Theoretically, it should be possible to detect deception from demeanor with some skill. And evidence from experimental and field studies has identified some cues emitted by people who are deceptive, particularly in high-stakes situations, that can be observed with human sense organs. Moreover, a small proportion of experienced interviewers exhibit skill in detecting deception from such cues. However, attempts to systematize such skill have so far been disappointing. Voice stress analysis and graphology, two commonly used techniques, have not convincingly demonstrated accuracy for detecting deception.
The gap between the promise and the practice of the detection of deception from demeanor has several possible explanations. It may be that different liars emit different cues, so that any standard protocol would have only limited accuracy. It may also be that research has not yet identified the most valid behavioral indicators of deception. The research has seemed to focus mostly on particular channels (e.g., facial expression, voice quality) rather than on developing an underlying theory of behavioral indicators or searching for several indicators, possibly including disparate channels, that have high accuracy in situations of interest. It seems possible that such approaches could lead to methods of detecting deception from demeanor with practical value. It is also possible that such methods might add information to what can be achieved by physiological indicators—though that possibility has not to our knowledge been investigated. In our judgment, the search for useful methods of detecting deception should not exclude efforts to find valid indicators in the subtleties of behavior.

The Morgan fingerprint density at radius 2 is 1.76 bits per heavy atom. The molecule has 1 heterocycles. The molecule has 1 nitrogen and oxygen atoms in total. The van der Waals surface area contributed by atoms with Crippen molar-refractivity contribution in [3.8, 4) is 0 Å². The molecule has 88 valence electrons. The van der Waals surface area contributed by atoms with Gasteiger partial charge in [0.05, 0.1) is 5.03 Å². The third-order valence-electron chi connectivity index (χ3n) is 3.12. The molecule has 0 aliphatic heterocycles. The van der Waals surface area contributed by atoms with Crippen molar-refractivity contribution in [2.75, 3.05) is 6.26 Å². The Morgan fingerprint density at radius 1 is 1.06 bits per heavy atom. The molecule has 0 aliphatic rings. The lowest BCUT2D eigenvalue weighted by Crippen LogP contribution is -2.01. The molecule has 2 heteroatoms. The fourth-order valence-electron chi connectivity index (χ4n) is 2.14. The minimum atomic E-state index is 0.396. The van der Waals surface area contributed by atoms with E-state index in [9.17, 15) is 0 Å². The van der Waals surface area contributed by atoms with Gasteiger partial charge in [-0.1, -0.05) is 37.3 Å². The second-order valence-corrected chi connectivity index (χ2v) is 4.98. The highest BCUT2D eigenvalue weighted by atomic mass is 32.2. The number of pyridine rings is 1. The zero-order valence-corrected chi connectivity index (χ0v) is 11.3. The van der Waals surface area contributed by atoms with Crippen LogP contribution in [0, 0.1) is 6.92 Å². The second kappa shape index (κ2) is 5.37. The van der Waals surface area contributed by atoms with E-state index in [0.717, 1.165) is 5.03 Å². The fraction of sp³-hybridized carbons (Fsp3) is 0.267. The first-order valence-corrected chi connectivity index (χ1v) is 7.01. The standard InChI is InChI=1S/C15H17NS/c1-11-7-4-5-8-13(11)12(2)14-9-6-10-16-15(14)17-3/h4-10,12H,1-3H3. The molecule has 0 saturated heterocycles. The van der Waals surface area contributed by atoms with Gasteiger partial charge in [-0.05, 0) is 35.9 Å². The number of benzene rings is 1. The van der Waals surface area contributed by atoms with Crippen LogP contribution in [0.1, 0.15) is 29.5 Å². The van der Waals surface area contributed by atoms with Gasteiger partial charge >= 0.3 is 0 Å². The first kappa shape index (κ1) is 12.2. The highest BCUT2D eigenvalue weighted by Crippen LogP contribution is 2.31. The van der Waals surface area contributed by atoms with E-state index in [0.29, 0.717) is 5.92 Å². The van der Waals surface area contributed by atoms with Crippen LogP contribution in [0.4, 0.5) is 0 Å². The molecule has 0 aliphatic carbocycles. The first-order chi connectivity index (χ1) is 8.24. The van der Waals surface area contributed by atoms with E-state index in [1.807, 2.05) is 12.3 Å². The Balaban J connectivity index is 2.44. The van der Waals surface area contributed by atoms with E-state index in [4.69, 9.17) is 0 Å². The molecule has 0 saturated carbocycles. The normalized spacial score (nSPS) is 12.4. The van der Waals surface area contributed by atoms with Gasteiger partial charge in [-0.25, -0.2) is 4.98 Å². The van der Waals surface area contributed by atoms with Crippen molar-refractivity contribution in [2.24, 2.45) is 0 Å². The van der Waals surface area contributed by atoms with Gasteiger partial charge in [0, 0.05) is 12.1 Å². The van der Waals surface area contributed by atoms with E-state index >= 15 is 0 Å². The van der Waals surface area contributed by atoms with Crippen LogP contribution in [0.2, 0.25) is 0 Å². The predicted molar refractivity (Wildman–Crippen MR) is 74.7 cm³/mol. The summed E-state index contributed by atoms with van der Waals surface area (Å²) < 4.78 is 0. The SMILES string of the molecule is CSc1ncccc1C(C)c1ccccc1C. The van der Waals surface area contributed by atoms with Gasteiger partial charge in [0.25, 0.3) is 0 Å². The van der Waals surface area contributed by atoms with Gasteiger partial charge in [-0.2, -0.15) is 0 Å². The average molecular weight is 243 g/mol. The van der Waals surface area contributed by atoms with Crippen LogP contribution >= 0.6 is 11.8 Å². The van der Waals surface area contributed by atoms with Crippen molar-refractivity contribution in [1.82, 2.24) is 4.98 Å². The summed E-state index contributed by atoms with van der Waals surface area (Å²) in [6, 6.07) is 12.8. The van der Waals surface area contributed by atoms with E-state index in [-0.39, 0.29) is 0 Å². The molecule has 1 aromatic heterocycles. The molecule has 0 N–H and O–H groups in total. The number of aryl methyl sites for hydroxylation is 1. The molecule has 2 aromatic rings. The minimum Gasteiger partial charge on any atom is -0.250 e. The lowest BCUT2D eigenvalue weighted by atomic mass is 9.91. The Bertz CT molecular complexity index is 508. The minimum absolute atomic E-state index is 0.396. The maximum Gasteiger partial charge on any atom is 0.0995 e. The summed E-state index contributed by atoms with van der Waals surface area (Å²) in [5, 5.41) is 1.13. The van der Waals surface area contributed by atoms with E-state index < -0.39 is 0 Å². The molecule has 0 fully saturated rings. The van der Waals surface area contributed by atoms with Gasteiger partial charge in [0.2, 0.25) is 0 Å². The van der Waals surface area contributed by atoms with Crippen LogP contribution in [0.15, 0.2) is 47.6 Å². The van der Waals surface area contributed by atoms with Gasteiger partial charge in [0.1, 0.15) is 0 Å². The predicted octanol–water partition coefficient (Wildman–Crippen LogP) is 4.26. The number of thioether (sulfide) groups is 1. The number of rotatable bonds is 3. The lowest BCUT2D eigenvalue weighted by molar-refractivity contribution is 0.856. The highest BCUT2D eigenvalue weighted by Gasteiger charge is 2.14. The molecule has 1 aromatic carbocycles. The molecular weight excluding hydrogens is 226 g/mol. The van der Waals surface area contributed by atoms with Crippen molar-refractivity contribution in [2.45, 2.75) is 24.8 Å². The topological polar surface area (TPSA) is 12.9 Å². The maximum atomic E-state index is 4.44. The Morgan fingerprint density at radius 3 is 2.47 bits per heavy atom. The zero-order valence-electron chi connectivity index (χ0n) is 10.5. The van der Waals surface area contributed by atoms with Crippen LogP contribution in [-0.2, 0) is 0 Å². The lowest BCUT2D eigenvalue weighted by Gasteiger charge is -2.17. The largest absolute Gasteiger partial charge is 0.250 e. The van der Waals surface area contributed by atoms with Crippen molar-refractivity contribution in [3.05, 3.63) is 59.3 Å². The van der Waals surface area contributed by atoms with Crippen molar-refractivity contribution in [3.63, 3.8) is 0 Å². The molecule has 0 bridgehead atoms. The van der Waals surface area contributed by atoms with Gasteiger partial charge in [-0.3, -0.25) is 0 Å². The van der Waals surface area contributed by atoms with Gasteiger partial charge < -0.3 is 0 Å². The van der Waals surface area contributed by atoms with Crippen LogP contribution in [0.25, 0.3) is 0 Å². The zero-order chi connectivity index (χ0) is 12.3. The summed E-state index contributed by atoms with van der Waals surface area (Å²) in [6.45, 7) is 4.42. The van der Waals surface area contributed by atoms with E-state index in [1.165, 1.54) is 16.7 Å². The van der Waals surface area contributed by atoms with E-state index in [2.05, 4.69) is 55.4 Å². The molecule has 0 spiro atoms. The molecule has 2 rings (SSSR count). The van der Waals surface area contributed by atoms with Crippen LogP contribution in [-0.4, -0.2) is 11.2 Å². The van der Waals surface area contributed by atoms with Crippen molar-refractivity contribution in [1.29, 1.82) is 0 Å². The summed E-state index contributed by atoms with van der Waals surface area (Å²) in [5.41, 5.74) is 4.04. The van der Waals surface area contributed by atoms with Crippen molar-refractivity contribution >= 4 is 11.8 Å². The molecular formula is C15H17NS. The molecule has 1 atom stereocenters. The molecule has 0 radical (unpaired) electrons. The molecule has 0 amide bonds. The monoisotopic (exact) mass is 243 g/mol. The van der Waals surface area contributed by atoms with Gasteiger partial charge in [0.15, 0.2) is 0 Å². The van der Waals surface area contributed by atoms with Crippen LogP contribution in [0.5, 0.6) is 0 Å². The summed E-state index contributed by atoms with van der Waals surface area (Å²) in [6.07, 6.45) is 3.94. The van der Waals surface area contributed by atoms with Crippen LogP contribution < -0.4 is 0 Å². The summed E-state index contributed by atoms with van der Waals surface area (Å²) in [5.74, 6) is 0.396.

Methods of direct investigation, such as background checks, interviews, and the like are already used for making personnel decisions, both with and without the polygraph as accompaniment. This section reviews what is known about the ability of these techniques to detect individuals who pose risks to their employers’ objectives.
Little scientific evidence is available about the validity of the background checks and other investigative methods that have been used to identify individuals who create threats to national security. There is some anecdotal evidence, however, on the value of these methods. Publicly available reports indicate that the spies who have been detected within